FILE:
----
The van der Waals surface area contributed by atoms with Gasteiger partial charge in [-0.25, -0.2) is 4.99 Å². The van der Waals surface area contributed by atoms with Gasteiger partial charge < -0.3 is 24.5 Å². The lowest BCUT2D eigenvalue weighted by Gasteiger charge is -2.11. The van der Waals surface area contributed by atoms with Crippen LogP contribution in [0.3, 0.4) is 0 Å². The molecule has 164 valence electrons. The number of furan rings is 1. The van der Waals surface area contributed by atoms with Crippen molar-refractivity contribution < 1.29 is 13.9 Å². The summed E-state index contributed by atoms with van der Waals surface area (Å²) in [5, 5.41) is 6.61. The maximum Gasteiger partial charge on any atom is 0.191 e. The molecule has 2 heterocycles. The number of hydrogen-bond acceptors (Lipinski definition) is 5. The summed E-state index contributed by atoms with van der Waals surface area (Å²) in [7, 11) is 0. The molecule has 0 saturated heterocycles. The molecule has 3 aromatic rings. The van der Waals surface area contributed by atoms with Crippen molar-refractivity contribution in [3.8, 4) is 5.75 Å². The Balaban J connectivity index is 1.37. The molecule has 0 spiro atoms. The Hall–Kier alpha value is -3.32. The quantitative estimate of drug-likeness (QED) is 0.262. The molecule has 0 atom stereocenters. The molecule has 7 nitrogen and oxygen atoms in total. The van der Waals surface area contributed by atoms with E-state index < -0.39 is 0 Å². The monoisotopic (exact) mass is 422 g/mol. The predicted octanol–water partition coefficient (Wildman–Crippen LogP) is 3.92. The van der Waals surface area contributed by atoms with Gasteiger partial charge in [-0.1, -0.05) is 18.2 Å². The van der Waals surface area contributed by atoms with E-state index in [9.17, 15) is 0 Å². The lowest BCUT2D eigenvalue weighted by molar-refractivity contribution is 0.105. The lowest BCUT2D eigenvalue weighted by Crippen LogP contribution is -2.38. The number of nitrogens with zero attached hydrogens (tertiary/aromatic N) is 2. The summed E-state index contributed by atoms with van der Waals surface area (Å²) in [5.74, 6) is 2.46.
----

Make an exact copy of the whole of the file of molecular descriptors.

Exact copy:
The van der Waals surface area contributed by atoms with Gasteiger partial charge in [-0.25, -0.2) is 4.99 Å². The van der Waals surface area contributed by atoms with Gasteiger partial charge < -0.3 is 24.5 Å². The lowest BCUT2D eigenvalue weighted by Gasteiger charge is -2.11. The van der Waals surface area contributed by atoms with Crippen LogP contribution in [0.3, 0.4) is 0 Å². The molecule has 164 valence electrons. The number of furan rings is 1. The van der Waals surface area contributed by atoms with Crippen molar-refractivity contribution < 1.29 is 13.9 Å². The summed E-state index contributed by atoms with van der Waals surface area (Å²) in [5, 5.41) is 6.61. The maximum Gasteiger partial charge on any atom is 0.191 e. The molecule has 2 heterocycles. The number of hydrogen-bond acceptors (Lipinski definition) is 5. The summed E-state index contributed by atoms with van der Waals surface area (Å²) in [7, 11) is 0. The molecule has 0 saturated heterocycles. The molecule has 3 aromatic rings. The van der Waals surface area contributed by atoms with Crippen molar-refractivity contribution in [3.8, 4) is 5.75 Å². The Balaban J connectivity index is 1.37. The molecule has 0 spiro atoms. The Hall–Kier alpha value is -3.32. The quantitative estimate of drug-likeness (QED) is 0.262. The molecule has 0 atom stereocenters. The molecule has 7 nitrogen and oxygen atoms in total. The van der Waals surface area contributed by atoms with E-state index < -0.39 is 0 Å². The monoisotopic (exact) mass is 422 g/mol. The predicted octanol–water partition coefficient (Wildman–Crippen LogP) is 3.92. The van der Waals surface area contributed by atoms with Gasteiger partial charge in [-0.1, -0.05) is 18.2 Å². The van der Waals surface area contributed by atoms with E-state index in [9.17, 15) is 0 Å². The lowest BCUT2D eigenvalue weighted by molar-refractivity contribution is 0.105. The lowest BCUT2D eigenvalue weighted by Crippen LogP contribution is -2.38. The number of nitrogens with zero attached hydrogens (tertiary/aromatic N) is 2. The summed E-state index contributed by atoms with van der Waals surface area (Å²) in [5.74, 6) is 2.46.